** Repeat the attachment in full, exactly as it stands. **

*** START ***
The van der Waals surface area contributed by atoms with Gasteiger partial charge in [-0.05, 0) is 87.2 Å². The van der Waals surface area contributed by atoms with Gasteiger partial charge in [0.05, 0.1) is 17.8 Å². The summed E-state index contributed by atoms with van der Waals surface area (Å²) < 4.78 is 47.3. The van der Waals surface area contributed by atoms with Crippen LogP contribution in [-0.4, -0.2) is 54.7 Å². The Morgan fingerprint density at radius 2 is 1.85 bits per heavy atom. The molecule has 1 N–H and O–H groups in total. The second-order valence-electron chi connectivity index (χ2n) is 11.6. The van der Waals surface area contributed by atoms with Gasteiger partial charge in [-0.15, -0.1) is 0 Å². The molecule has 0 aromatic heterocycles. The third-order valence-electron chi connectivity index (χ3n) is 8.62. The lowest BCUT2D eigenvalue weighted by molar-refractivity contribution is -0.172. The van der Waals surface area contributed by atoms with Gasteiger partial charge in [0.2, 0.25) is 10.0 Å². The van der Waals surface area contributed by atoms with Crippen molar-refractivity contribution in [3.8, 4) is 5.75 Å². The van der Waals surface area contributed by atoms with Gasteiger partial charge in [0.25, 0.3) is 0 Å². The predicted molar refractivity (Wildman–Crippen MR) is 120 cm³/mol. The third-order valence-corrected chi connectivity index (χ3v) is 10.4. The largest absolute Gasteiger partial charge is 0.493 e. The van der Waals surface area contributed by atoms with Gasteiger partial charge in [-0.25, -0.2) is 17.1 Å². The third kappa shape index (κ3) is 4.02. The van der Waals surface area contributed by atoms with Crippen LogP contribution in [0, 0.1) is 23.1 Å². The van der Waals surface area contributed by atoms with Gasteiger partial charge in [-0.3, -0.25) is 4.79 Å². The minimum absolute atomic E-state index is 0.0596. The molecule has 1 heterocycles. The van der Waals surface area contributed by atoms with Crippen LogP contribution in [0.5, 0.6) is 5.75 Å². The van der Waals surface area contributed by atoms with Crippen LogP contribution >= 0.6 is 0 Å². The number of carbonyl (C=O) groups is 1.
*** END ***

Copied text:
The van der Waals surface area contributed by atoms with Gasteiger partial charge in [-0.05, 0) is 87.2 Å². The van der Waals surface area contributed by atoms with Gasteiger partial charge in [0.05, 0.1) is 17.8 Å². The summed E-state index contributed by atoms with van der Waals surface area (Å²) < 4.78 is 47.3. The van der Waals surface area contributed by atoms with Crippen LogP contribution in [-0.4, -0.2) is 54.7 Å². The Morgan fingerprint density at radius 2 is 1.85 bits per heavy atom. The molecule has 1 N–H and O–H groups in total. The second-order valence-electron chi connectivity index (χ2n) is 11.6. The van der Waals surface area contributed by atoms with Gasteiger partial charge in [-0.15, -0.1) is 0 Å². The molecule has 0 aromatic heterocycles. The third-order valence-electron chi connectivity index (χ3n) is 8.62. The lowest BCUT2D eigenvalue weighted by molar-refractivity contribution is -0.172. The van der Waals surface area contributed by atoms with Gasteiger partial charge in [0.2, 0.25) is 10.0 Å². The van der Waals surface area contributed by atoms with Crippen molar-refractivity contribution in [3.8, 4) is 5.75 Å². The van der Waals surface area contributed by atoms with Gasteiger partial charge in [0.25, 0.3) is 0 Å². The predicted molar refractivity (Wildman–Crippen MR) is 120 cm³/mol. The third-order valence-corrected chi connectivity index (χ3v) is 10.4. The largest absolute Gasteiger partial charge is 0.493 e. The van der Waals surface area contributed by atoms with Gasteiger partial charge in [-0.25, -0.2) is 17.1 Å². The third kappa shape index (κ3) is 4.02. The van der Waals surface area contributed by atoms with Crippen LogP contribution in [0, 0.1) is 23.1 Å². The van der Waals surface area contributed by atoms with Gasteiger partial charge in [-0.3, -0.25) is 4.79 Å². The minimum absolute atomic E-state index is 0.0596. The molecule has 1 heterocycles. The van der Waals surface area contributed by atoms with Crippen LogP contribution in [0.5, 0.6) is 5.75 Å². The van der Waals surface area contributed by atoms with Crippen LogP contribution >= 0.6 is 0 Å². The number of carbonyl (C=O) groups is 1.